I have done many obscure system optimizations in the past, but I got rid of most of them after
powertop told me I should set my USB ports to autosuspend, which forced them to an eternal sleep, and also after I realized the benefits of a higher swappiness.
But today, while looking at
/etc/fstab, I noticed I had set the option
commit=60 for / and /home. I remember that this was an optimization for laptops, to reduce the amount of writes to the disk, thus saving battery. But then I became concerned that this might cause data loss (sometimes my battery gets disconnected, and then on boot
fsck tells me about a couple of orphan inodes).
While searching for an explanation for this option, I came to the following explanations (the second seems to contradict my previous understanding):
$ man mount | awk '/commit=/,/^$/' commit=nrsec Sync all data and metadata every nrsec seconds. The default value is 5 seconds. Zero means default.
commit=60 stops the "immediate" (default of 5 seconds) prioritization of writes of over reads, caching the writes for a few more seconds later. This is good in the situation of heavy reads and writes mixed together, where the user wants the reads to take priority, so that the processor can be kept busy rather than pause while waiting for the writes to finish before it can continue reading.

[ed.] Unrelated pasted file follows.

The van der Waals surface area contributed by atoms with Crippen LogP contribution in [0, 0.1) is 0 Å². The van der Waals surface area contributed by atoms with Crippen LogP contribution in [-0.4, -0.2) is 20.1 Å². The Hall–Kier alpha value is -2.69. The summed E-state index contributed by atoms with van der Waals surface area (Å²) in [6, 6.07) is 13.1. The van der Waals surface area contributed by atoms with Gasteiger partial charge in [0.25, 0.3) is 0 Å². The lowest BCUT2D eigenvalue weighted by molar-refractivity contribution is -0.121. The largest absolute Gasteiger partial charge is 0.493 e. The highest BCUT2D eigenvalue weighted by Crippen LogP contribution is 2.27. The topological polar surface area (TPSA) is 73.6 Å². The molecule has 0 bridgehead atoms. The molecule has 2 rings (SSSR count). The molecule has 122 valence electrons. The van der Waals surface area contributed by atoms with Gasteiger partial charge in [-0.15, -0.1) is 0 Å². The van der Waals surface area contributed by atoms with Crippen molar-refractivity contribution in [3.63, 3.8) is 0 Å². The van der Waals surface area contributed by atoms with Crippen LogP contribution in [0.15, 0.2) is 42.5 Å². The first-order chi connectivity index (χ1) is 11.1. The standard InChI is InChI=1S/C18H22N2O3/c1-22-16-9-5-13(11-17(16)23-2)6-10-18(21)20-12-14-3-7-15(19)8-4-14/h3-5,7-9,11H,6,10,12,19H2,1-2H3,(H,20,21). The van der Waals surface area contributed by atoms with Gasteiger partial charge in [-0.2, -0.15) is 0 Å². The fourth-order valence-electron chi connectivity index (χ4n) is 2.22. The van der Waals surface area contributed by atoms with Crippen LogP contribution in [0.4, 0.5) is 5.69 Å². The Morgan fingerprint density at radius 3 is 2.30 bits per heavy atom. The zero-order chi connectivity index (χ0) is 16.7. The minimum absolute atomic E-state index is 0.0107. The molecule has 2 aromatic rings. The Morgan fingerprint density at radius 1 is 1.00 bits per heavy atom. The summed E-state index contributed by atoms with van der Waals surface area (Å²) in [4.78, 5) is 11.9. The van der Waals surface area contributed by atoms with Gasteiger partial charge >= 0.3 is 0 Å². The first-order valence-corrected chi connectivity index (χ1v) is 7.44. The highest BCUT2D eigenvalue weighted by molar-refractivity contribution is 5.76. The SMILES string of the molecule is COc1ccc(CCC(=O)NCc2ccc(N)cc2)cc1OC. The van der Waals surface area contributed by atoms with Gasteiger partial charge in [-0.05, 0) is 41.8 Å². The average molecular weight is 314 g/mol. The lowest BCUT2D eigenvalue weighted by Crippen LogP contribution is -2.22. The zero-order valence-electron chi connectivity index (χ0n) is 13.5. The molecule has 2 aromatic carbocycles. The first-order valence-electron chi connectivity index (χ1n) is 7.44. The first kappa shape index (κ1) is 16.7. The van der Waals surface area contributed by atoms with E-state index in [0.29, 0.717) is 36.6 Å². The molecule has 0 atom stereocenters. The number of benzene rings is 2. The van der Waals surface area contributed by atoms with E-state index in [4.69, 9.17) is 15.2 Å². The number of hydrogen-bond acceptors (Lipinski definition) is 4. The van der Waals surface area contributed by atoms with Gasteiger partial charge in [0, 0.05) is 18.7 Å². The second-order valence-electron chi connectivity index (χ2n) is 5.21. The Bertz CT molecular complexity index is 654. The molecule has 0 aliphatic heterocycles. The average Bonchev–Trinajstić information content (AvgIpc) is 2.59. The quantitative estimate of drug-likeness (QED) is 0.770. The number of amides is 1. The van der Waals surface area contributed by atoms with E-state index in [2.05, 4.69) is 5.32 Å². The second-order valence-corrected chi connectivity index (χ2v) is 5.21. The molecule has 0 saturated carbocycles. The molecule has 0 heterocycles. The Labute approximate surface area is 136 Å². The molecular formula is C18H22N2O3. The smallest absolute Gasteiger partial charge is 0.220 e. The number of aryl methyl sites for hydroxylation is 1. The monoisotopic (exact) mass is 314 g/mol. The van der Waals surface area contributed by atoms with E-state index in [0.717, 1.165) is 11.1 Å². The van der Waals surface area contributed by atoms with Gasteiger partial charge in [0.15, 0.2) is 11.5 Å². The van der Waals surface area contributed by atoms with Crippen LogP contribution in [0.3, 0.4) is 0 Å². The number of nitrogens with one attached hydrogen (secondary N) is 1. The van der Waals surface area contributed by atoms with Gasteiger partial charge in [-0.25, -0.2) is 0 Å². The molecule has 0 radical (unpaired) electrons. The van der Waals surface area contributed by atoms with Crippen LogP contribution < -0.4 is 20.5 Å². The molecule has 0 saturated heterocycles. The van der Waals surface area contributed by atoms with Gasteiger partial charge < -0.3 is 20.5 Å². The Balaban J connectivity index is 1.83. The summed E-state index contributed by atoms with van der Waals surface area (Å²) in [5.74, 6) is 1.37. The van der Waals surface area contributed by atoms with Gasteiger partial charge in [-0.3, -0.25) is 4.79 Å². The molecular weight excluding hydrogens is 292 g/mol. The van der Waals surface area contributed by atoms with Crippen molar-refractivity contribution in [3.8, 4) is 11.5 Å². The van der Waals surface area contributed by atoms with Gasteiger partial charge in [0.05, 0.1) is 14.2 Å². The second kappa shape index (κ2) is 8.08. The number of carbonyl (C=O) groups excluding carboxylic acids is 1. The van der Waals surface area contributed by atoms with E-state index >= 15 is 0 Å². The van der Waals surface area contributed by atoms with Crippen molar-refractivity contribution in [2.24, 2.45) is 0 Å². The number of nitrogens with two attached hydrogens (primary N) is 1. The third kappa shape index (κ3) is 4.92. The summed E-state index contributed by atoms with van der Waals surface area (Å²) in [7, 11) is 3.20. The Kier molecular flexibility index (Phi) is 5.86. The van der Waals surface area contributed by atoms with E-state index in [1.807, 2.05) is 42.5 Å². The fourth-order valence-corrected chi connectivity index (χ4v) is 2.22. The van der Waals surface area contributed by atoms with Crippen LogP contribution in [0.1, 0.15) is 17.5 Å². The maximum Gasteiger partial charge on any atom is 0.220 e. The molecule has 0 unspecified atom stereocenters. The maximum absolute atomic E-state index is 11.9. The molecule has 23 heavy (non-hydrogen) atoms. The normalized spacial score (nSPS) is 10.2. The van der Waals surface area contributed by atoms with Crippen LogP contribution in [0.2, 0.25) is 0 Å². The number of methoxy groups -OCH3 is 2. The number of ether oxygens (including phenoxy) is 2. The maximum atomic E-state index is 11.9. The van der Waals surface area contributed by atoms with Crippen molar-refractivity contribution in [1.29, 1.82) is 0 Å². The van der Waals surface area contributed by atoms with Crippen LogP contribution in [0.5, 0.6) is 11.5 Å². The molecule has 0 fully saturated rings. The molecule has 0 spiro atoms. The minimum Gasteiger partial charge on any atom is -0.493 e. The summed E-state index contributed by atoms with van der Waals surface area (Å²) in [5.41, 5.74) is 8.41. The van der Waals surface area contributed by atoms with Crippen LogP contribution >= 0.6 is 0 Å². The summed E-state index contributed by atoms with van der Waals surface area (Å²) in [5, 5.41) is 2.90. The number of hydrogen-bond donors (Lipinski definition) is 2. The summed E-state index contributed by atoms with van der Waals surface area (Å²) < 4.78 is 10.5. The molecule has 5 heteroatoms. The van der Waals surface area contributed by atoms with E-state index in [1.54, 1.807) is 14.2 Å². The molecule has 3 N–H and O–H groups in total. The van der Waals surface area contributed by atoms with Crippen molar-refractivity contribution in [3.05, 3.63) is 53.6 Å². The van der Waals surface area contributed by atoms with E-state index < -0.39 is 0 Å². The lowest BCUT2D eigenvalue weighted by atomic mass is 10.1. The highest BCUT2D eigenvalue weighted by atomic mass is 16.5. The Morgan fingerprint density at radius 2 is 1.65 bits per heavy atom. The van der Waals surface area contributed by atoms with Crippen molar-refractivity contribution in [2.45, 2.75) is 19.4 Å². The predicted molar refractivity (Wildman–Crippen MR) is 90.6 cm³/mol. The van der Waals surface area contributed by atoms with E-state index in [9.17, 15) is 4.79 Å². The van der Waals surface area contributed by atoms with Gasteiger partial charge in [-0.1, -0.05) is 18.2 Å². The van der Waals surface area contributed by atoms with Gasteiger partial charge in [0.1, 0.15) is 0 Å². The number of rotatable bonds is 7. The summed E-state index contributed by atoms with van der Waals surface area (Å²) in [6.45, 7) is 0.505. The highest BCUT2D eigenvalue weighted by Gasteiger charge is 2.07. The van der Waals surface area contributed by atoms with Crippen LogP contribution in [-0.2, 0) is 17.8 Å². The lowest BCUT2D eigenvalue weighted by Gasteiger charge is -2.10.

A real-world example I have seen is waiting several seconds for the Gnome pull-down menu to appear, for seemingly no reason. The reason was that the disk was busy writing, so the CPU had to wait for the writing to finish before it could get all the data from the disk to be able to show the menu.
What does commit really do? Are there really advantages of increasing it (like responsiveness and power savings)? May it actually cause data loss?